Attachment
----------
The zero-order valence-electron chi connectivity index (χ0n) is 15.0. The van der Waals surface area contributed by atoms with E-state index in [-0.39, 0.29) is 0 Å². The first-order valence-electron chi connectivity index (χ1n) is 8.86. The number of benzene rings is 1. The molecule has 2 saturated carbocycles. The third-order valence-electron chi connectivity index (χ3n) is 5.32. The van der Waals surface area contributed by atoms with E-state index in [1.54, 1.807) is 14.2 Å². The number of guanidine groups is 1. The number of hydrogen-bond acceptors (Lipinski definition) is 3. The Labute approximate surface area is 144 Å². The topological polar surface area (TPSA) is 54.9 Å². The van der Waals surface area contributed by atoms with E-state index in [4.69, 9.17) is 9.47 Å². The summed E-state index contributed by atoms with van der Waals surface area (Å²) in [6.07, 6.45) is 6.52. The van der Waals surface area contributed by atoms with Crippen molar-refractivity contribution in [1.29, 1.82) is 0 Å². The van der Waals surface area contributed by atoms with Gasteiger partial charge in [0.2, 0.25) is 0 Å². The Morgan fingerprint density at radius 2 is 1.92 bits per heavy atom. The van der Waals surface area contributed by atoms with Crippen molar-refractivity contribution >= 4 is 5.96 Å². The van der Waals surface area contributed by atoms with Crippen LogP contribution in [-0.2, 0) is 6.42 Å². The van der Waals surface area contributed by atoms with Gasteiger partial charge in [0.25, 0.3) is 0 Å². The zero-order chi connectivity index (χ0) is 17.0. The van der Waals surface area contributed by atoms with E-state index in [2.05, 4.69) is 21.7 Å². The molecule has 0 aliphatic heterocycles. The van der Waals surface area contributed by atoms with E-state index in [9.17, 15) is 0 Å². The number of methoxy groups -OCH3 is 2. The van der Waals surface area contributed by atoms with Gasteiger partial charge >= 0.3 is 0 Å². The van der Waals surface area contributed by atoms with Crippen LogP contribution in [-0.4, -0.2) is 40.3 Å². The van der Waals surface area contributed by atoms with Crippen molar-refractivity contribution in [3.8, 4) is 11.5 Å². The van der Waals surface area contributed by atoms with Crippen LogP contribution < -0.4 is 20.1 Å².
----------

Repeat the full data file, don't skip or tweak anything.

The zero-order valence-electron chi connectivity index (χ0n) is 15.0. The van der Waals surface area contributed by atoms with E-state index in [-0.39, 0.29) is 0 Å². The first-order valence-electron chi connectivity index (χ1n) is 8.86. The number of benzene rings is 1. The molecule has 2 saturated carbocycles. The third-order valence-electron chi connectivity index (χ3n) is 5.32. The van der Waals surface area contributed by atoms with E-state index in [1.54, 1.807) is 14.2 Å². The number of guanidine groups is 1. The number of hydrogen-bond acceptors (Lipinski definition) is 3. The Labute approximate surface area is 144 Å². The topological polar surface area (TPSA) is 54.9 Å². The van der Waals surface area contributed by atoms with E-state index in [4.69, 9.17) is 9.47 Å². The summed E-state index contributed by atoms with van der Waals surface area (Å²) in [6.07, 6.45) is 6.52. The van der Waals surface area contributed by atoms with Crippen molar-refractivity contribution in [1.29, 1.82) is 0 Å². The van der Waals surface area contributed by atoms with Gasteiger partial charge in [0.2, 0.25) is 0 Å². The Morgan fingerprint density at radius 2 is 1.92 bits per heavy atom. The van der Waals surface area contributed by atoms with Crippen molar-refractivity contribution >= 4 is 5.96 Å². The van der Waals surface area contributed by atoms with Crippen LogP contribution in [-0.2, 0) is 6.42 Å². The van der Waals surface area contributed by atoms with Gasteiger partial charge in [0.25, 0.3) is 0 Å². The zero-order chi connectivity index (χ0) is 17.0. The van der Waals surface area contributed by atoms with E-state index in [2.05, 4.69) is 21.7 Å². The molecule has 0 aliphatic heterocycles. The van der Waals surface area contributed by atoms with E-state index in [9.17, 15) is 0 Å². The number of methoxy groups -OCH3 is 2. The van der Waals surface area contributed by atoms with Gasteiger partial charge >= 0.3 is 0 Å². The van der Waals surface area contributed by atoms with Crippen LogP contribution in [-0.4, -0.2) is 40.3 Å². The van der Waals surface area contributed by atoms with Crippen molar-refractivity contribution in [3.8, 4) is 11.5 Å². The van der Waals surface area contributed by atoms with Crippen LogP contribution < -0.4 is 20.1 Å².